Louisburg’s town common, located on the north end of the 100-acre plan established after the founding of the town in 1779, has been devoted to education since January 1, 1805, when Franklin Male Academy received its first students. Across Main Street from this prep school, a female academy evolved into Louisburg Female College and later a coeducational institution, Louisburg College. Although the intellectual and spiritual development of young people among groves of handsome oak trees has been a constant feature of Louisburg, expectations concerning student behavior have changed along with the evolution of our culture.
The male school, later known as Louisburg Male Academy, served young boys as well as those preparing to attend a college or university. Because fifty or more students often received instruction in the small, two-story building, strict discipline was crucial to the school’s success. Matthew Smart Davis (1830-1906), the principal from 1856 until 1880, recorded rules that are now preserved in his papers at the University of North Carolina at Chapel Hill. Following the ringing of the bell, boys had to take their assigned seats and remain “perfectly still,” with their books closed, during the reading of scriptures and prayer. They could not whisper, tear paper, rattle marbles or toys, wear unsuitable or indecent clothing, or do anything else that might create a disturbance or attract attention. Smoking pipes or cigars in the academy was forbidden. Students could not go up or down the narrow stairs in such a way as to create a disturbance. The rules also prohibited boys from playing cards, gambling, and chicken fighting.
Students who boarded with Mr. Davis rose at or before sunrise and studied until breakfast. Evening study hours began at “early candle light” and continued until bedtime. Boys were required to attend church each Sunday. Students who violated these and other rules accrued from two to ten “faults,” and those who received twenty-five had to leave school. Boys who were caught with alcoholic beverages were either whipped or expelled.
Regulations published in 1867 by Louisburg Female College, which offered a Preparatory Department in addition to four years of more advanced instruction, shed interesting light on the school’s management. The administration made it clear that academic standards would be upheld: “Parents are sometimes disappointed in the classification of their daughters. This is not our fault.” Rules prescribed uniforms that had to be worn in public. They also strongly discouraged extravagance: “Pupils ought not to purchase fine jewelry, costly books, useless articles, or expensive presents. An important part of a young lady’s education, is to learn how to use money judiciously.”
Young women of the 1890s were subject to strict guidelines. Officials wished to avoid “rivalry in dress.” Uniforms for the winter were made of black cashmere. Those for the summer could be made of any “white goods” that could be washed. Boarding students had to furnish their own table napkins and rings, and were required to mark every article of clothing with their full name in Payson’s indelible ink. School days began and ended with religious services. Students could not visit gentlemen or receive visits from them. They could not leave campus unless they were accompanied by a teacher, and boarders could not receive visitors in their rooms.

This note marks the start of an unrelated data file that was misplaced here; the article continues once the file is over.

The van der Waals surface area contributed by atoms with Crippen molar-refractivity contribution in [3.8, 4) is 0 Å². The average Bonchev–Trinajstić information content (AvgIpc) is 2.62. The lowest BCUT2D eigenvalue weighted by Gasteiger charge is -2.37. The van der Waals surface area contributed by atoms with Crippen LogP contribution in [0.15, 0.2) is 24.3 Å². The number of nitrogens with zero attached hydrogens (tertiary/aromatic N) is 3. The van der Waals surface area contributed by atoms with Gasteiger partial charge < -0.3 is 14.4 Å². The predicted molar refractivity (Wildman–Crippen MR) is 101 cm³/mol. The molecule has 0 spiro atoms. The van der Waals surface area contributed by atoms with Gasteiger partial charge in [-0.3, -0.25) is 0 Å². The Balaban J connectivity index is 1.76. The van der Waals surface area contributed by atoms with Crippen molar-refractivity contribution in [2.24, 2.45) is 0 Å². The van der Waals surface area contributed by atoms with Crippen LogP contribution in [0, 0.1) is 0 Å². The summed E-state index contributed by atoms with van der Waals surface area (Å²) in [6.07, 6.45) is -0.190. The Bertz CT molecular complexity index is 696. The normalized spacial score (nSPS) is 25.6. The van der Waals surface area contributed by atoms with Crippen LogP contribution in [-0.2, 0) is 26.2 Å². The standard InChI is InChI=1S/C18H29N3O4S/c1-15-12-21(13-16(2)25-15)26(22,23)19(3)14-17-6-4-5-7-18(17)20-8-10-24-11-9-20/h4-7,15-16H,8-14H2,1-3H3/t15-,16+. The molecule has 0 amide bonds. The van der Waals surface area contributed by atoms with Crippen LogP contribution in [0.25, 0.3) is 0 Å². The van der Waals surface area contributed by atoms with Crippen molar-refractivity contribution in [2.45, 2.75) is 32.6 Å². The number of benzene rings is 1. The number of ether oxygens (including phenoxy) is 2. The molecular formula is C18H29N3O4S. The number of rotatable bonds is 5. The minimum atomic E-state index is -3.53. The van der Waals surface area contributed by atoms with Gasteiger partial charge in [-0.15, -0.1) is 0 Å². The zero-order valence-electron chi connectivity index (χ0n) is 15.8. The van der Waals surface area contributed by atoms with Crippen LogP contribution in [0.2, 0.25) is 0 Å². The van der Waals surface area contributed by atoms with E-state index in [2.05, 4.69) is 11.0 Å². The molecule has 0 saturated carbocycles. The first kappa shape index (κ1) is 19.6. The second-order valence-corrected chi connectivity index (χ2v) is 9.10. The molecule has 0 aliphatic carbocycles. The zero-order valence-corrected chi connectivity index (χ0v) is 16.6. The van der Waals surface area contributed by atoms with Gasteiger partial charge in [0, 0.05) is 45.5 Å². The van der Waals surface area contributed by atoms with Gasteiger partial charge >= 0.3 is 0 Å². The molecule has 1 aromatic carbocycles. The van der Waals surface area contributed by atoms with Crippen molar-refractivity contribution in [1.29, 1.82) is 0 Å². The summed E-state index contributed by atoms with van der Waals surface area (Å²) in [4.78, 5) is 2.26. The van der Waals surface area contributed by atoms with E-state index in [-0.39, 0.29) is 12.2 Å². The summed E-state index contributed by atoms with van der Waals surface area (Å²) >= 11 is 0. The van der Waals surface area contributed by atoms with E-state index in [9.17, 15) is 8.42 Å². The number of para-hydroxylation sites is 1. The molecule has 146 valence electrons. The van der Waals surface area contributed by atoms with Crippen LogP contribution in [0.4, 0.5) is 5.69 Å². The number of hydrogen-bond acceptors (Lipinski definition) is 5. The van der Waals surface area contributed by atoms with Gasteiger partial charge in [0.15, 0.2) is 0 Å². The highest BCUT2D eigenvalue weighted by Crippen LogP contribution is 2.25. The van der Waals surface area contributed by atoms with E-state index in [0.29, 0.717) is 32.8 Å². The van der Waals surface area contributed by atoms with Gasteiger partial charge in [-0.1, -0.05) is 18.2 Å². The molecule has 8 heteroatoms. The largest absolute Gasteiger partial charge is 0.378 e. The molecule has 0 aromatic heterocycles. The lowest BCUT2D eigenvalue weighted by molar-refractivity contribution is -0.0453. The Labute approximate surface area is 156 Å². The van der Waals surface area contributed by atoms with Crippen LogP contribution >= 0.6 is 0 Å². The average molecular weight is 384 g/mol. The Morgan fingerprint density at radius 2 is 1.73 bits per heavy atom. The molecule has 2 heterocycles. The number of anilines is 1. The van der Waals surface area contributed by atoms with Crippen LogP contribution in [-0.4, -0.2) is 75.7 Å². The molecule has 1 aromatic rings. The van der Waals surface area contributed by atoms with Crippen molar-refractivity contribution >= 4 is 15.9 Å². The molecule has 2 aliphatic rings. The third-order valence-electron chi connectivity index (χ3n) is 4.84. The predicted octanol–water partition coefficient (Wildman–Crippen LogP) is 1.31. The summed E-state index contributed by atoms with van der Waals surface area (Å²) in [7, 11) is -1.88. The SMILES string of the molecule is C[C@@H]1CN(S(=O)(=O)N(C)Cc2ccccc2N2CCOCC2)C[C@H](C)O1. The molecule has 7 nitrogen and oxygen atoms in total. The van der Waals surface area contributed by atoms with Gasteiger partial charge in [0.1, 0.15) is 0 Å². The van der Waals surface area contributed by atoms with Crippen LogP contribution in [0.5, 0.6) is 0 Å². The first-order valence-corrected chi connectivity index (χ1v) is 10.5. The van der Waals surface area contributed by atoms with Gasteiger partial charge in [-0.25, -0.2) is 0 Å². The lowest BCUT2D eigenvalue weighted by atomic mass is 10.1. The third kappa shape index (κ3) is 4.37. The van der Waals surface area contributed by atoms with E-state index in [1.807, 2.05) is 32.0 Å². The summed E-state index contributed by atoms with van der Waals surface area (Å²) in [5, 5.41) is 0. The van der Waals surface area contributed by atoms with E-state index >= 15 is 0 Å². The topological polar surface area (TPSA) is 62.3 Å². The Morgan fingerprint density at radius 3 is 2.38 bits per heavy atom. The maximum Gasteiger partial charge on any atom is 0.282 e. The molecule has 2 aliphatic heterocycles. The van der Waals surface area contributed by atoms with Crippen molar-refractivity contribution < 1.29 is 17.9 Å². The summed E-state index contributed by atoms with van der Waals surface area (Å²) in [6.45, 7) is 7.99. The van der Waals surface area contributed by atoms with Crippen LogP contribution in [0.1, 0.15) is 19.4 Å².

The twentieth century brought significant change, but the college remained true to its core values. Financial stress caused by the Great Depression led college trustees in 1931 to admit men. A few years later, despite “changing standards and ideals” in society, the faculty of Louisburg College pledged their faith in “Christian culture” and vowed to “deepen the moral stability” of their students. This approach continued after World War II. The Bulletin for 1947-48 declared that faculty were required “to be of contagious Christian character” and to promote such standards on campus. Even so, students now attended chapel only on Tuesday and Friday mornings. Those who repeatedly failed to meet this requirement were not allowed to represent the college and were required to appear before the Student Counselling Committee.
As late as the 1968-69 academic year, students were required to attend a weekly chapel service. With guidance from the director of religious activities, they were urged to participate in some form of religious activity. Today, the Tuesday morning chapel service is optional, but as an institution affiliated with the United Methodist Church, the college maintains a robust religious program headed by a chaplain.
Published in The Franklin Times on January 12, 2017.
Maury York is director of the Tar River Center for History and Culture at Louisburg College and can be reached at firstname.lastname@example.org.